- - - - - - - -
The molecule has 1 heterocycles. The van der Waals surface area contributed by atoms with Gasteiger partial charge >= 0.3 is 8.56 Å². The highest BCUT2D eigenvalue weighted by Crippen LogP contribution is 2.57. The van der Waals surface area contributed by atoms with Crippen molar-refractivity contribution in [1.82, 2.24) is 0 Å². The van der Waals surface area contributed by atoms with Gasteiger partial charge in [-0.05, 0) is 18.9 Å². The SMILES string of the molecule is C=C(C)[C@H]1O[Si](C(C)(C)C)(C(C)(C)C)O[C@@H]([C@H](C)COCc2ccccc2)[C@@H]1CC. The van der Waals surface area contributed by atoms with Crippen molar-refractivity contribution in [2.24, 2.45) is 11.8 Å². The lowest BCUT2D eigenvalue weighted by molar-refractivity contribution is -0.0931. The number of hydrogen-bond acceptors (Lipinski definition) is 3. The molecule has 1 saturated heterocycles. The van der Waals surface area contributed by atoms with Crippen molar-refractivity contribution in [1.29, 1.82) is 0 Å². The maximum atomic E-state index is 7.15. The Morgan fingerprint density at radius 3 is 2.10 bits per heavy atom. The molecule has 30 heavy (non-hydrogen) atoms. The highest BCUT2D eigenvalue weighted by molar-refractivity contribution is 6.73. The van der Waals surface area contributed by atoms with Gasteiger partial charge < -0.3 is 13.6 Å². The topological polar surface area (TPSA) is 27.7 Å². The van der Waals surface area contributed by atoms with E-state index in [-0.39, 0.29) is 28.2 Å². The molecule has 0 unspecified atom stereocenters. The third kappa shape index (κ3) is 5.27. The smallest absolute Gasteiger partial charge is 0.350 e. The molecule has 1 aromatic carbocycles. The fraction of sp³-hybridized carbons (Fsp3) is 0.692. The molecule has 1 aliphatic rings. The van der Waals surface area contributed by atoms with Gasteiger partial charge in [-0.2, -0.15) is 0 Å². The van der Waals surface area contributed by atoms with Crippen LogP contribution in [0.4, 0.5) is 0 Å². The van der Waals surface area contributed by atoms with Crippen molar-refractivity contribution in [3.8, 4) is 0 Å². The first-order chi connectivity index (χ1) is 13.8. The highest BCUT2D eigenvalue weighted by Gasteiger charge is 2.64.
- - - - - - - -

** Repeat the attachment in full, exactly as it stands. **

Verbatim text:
The molecule has 1 heterocycles. The van der Waals surface area contributed by atoms with Gasteiger partial charge >= 0.3 is 8.56 Å². The highest BCUT2D eigenvalue weighted by Crippen LogP contribution is 2.57. The van der Waals surface area contributed by atoms with Crippen molar-refractivity contribution in [1.82, 2.24) is 0 Å². The van der Waals surface area contributed by atoms with Gasteiger partial charge in [-0.05, 0) is 18.9 Å². The SMILES string of the molecule is C=C(C)[C@H]1O[Si](C(C)(C)C)(C(C)(C)C)O[C@@H]([C@H](C)COCc2ccccc2)[C@@H]1CC. The van der Waals surface area contributed by atoms with Crippen molar-refractivity contribution in [2.24, 2.45) is 11.8 Å². The lowest BCUT2D eigenvalue weighted by molar-refractivity contribution is -0.0931. The number of hydrogen-bond acceptors (Lipinski definition) is 3. The molecule has 1 saturated heterocycles. The van der Waals surface area contributed by atoms with Crippen molar-refractivity contribution in [1.29, 1.82) is 0 Å². The maximum atomic E-state index is 7.15. The Morgan fingerprint density at radius 3 is 2.10 bits per heavy atom. The molecule has 30 heavy (non-hydrogen) atoms. The highest BCUT2D eigenvalue weighted by molar-refractivity contribution is 6.73. The van der Waals surface area contributed by atoms with Gasteiger partial charge < -0.3 is 13.6 Å². The topological polar surface area (TPSA) is 27.7 Å². The van der Waals surface area contributed by atoms with E-state index in [-0.39, 0.29) is 28.2 Å². The molecule has 0 unspecified atom stereocenters. The third kappa shape index (κ3) is 5.27. The smallest absolute Gasteiger partial charge is 0.350 e. The molecule has 1 aromatic carbocycles. The fraction of sp³-hybridized carbons (Fsp3) is 0.692. The molecule has 1 aliphatic rings. The van der Waals surface area contributed by atoms with Gasteiger partial charge in [-0.2, -0.15) is 0 Å². The van der Waals surface area contributed by atoms with Crippen LogP contribution in [0.4, 0.5) is 0 Å². The van der Waals surface area contributed by atoms with Crippen molar-refractivity contribution in [3.8, 4) is 0 Å². The first-order chi connectivity index (χ1) is 13.8. The highest BCUT2D eigenvalue weighted by Gasteiger charge is 2.64.